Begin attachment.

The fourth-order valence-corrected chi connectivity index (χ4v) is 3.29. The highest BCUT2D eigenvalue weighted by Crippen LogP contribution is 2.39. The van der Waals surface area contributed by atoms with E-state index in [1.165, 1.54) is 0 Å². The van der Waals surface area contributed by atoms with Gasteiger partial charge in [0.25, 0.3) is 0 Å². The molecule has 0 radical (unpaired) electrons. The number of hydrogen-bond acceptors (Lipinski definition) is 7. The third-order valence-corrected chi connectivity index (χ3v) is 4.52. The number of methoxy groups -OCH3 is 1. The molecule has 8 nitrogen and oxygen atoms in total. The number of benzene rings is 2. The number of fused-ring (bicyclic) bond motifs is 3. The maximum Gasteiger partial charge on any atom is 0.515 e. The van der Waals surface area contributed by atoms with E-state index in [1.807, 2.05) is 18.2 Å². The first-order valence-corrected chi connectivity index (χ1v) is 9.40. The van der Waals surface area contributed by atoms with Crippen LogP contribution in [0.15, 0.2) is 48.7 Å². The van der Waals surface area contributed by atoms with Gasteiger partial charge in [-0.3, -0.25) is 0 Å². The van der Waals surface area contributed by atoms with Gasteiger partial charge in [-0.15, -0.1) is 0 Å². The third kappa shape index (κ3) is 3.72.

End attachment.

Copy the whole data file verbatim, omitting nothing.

The fourth-order valence-corrected chi connectivity index (χ4v) is 3.29. The highest BCUT2D eigenvalue weighted by Crippen LogP contribution is 2.39. The van der Waals surface area contributed by atoms with E-state index in [1.165, 1.54) is 0 Å². The van der Waals surface area contributed by atoms with Gasteiger partial charge in [0.25, 0.3) is 0 Å². The molecule has 0 radical (unpaired) electrons. The number of hydrogen-bond acceptors (Lipinski definition) is 7. The third-order valence-corrected chi connectivity index (χ3v) is 4.52. The number of methoxy groups -OCH3 is 1. The molecule has 8 nitrogen and oxygen atoms in total. The number of benzene rings is 2. The number of fused-ring (bicyclic) bond motifs is 3. The maximum Gasteiger partial charge on any atom is 0.515 e. The van der Waals surface area contributed by atoms with E-state index in [1.807, 2.05) is 18.2 Å². The first-order valence-corrected chi connectivity index (χ1v) is 9.40. The van der Waals surface area contributed by atoms with Crippen LogP contribution in [0.15, 0.2) is 48.7 Å². The van der Waals surface area contributed by atoms with Gasteiger partial charge in [-0.3, -0.25) is 0 Å². The van der Waals surface area contributed by atoms with Gasteiger partial charge in [-0.15, -0.1) is 0 Å². The third kappa shape index (κ3) is 3.72.